Why people still think now a days that it is necessary to name links “click here”?
Shouldn’t the “click” be expressed graphically?
Buttons, underlining, colours, some effects… there are so many ways and conventions to show that a word, an image, a button is a link (it is clickable) that I wonder why would it be necessary to use the wording “click here”.
Very often the use of “click here” just increase the number of words without adding any meaning to the action of the link.
If you have, for example “click here to add a comment” the user will need to read the sentence, think and then click. While “add a comment” just needs the user to scan it and they will know what that link is about. It has been proved by research that users scan a page (they don’t read a page) and then stop only in places they are interested in (if you are reading this post, for example, you scanned the blog, scanned the title and went deeper into this post because it interested you).
All of this sound quite obvious, but I’ve had some discussions recently where people supported the argument for “click here” that really surprised me. For example saying “users won’t get it”. Won’t they?!
After reading the book “Don’t Make Me Think!: A Common Sense Approach to Web Usability” by Steve Krug (click here to see what book I am talking about) every time I’m designing a button or another kind of link, I remember the point about call to action. The call to action on a button should be on what the user will receive by clicking that link.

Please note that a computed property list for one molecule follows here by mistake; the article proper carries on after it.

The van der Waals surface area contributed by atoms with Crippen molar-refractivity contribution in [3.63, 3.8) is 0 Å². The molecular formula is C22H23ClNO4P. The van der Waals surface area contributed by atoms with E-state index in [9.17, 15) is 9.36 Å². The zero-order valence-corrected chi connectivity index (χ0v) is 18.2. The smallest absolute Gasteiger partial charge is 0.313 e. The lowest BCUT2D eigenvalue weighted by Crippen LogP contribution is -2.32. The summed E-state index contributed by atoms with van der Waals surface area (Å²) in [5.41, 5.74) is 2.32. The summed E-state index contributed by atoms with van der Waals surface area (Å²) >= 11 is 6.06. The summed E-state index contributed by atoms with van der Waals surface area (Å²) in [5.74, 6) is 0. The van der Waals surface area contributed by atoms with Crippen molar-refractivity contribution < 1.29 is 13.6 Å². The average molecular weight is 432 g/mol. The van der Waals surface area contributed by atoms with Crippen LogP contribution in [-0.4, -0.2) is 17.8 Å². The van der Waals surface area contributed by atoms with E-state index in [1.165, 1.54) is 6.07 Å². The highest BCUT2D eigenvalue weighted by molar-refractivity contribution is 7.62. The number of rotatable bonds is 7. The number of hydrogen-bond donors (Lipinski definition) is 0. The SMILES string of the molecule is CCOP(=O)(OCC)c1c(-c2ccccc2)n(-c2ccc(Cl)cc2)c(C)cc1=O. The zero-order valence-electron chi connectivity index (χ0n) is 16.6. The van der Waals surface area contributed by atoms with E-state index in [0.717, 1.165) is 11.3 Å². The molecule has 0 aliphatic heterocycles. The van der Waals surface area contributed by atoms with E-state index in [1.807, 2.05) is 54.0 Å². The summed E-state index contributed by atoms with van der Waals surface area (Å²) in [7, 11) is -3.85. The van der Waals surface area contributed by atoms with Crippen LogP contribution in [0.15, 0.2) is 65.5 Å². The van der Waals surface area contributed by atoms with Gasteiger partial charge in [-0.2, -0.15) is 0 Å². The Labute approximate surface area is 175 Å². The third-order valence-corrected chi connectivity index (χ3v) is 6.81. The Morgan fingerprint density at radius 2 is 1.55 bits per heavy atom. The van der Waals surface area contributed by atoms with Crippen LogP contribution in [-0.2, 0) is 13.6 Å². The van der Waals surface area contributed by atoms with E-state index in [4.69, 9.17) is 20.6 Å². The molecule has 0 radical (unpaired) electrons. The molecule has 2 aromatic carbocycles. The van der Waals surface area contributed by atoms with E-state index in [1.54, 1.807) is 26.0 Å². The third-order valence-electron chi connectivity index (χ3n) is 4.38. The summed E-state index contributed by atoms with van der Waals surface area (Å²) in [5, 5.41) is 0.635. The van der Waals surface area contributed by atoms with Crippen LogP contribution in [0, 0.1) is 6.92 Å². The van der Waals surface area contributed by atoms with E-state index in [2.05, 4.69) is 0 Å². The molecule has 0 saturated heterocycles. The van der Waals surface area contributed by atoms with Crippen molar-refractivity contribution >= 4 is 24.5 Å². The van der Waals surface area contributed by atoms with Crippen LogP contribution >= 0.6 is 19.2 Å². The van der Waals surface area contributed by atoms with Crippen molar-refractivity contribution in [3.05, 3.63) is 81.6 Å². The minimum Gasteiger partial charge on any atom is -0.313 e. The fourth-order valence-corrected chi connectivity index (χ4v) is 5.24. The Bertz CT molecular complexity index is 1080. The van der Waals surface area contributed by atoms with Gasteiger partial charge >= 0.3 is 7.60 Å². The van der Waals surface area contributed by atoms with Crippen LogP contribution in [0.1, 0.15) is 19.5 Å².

As also mentioned by Jacob Nielsen in 2005:
“Explain what users will find at the other end of the link (…) Don’t use “click here” or other non-descriptive link text.”
(Nielsen, J. on Ten Top Design mistakes, 2005)
One good example showed by Krug was this image below:
The window which has the buttons “Don’t save”, “cancel”, “save” require less thinking because they are self-explanatory. It is easier for the user to make a choice by just scanning that window. The other window requires the user to think.
Having said all that, I would like to hear from you:
Can you think about any situation where adding the wording “click here” is appropriate or necessary?